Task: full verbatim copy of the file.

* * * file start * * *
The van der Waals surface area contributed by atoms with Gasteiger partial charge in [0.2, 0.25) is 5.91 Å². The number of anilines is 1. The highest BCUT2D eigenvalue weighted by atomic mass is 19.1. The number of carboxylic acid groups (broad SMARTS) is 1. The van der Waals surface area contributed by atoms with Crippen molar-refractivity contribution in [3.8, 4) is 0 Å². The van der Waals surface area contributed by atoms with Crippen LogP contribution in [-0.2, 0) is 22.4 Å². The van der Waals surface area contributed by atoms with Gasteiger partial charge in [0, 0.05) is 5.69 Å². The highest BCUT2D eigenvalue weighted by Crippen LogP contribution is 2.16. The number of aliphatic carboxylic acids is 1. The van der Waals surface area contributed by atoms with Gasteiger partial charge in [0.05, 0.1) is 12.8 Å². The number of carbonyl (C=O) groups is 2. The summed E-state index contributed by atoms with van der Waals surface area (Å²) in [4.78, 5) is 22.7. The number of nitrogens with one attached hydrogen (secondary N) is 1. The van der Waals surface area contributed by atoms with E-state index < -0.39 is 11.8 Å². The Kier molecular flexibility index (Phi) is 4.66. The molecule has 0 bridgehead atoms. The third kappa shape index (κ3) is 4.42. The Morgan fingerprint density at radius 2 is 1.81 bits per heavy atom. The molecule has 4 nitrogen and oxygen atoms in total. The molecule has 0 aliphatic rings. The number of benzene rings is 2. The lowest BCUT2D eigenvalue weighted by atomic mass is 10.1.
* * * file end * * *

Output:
The van der Waals surface area contributed by atoms with Gasteiger partial charge in [0.2, 0.25) is 5.91 Å². The number of anilines is 1. The highest BCUT2D eigenvalue weighted by atomic mass is 19.1. The number of carboxylic acid groups (broad SMARTS) is 1. The van der Waals surface area contributed by atoms with Crippen molar-refractivity contribution in [3.8, 4) is 0 Å². The van der Waals surface area contributed by atoms with Crippen LogP contribution in [-0.2, 0) is 22.4 Å². The van der Waals surface area contributed by atoms with Gasteiger partial charge in [0, 0.05) is 5.69 Å². The highest BCUT2D eigenvalue weighted by Crippen LogP contribution is 2.16. The number of aliphatic carboxylic acids is 1. The van der Waals surface area contributed by atoms with Gasteiger partial charge in [0.05, 0.1) is 12.8 Å². The number of carbonyl (C=O) groups is 2. The summed E-state index contributed by atoms with van der Waals surface area (Å²) in [4.78, 5) is 22.7. The number of nitrogens with one attached hydrogen (secondary N) is 1. The van der Waals surface area contributed by atoms with E-state index < -0.39 is 11.8 Å². The Kier molecular flexibility index (Phi) is 4.66. The molecule has 0 bridgehead atoms. The third kappa shape index (κ3) is 4.42. The Morgan fingerprint density at radius 2 is 1.81 bits per heavy atom. The molecule has 4 nitrogen and oxygen atoms in total. The molecule has 0 aliphatic rings. The number of benzene rings is 2. The lowest BCUT2D eigenvalue weighted by atomic mass is 10.1.